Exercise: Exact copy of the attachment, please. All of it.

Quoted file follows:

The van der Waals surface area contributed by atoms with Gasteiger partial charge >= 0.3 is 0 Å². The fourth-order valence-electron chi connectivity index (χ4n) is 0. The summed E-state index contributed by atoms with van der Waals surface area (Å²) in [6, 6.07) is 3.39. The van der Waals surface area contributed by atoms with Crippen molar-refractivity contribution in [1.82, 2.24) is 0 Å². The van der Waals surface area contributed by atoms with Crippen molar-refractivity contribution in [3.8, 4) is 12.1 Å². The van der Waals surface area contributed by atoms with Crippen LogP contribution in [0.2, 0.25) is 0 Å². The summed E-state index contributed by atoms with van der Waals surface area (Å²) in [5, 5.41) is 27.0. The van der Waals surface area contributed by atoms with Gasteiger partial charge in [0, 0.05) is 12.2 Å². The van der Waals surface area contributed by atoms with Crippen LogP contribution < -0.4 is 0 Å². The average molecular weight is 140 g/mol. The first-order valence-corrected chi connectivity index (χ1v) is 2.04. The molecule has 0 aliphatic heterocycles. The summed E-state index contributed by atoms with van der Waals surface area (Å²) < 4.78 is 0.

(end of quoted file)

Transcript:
The van der Waals surface area contributed by atoms with Gasteiger partial charge >= 0.3 is 0 Å². The fourth-order valence-electron chi connectivity index (χ4n) is 0. The summed E-state index contributed by atoms with van der Waals surface area (Å²) in [6, 6.07) is 3.39. The van der Waals surface area contributed by atoms with Crippen molar-refractivity contribution in [1.82, 2.24) is 0 Å². The van der Waals surface area contributed by atoms with Crippen molar-refractivity contribution in [3.8, 4) is 12.1 Å². The van der Waals surface area contributed by atoms with Crippen LogP contribution in [0.2, 0.25) is 0 Å². The summed E-state index contributed by atoms with van der Waals surface area (Å²) in [5, 5.41) is 27.0. The van der Waals surface area contributed by atoms with Gasteiger partial charge in [0, 0.05) is 12.2 Å². The van der Waals surface area contributed by atoms with Crippen LogP contribution < -0.4 is 0 Å². The average molecular weight is 140 g/mol. The first-order valence-corrected chi connectivity index (χ1v) is 2.04. The molecule has 0 aliphatic heterocycles. The summed E-state index contributed by atoms with van der Waals surface area (Å²) < 4.78 is 0.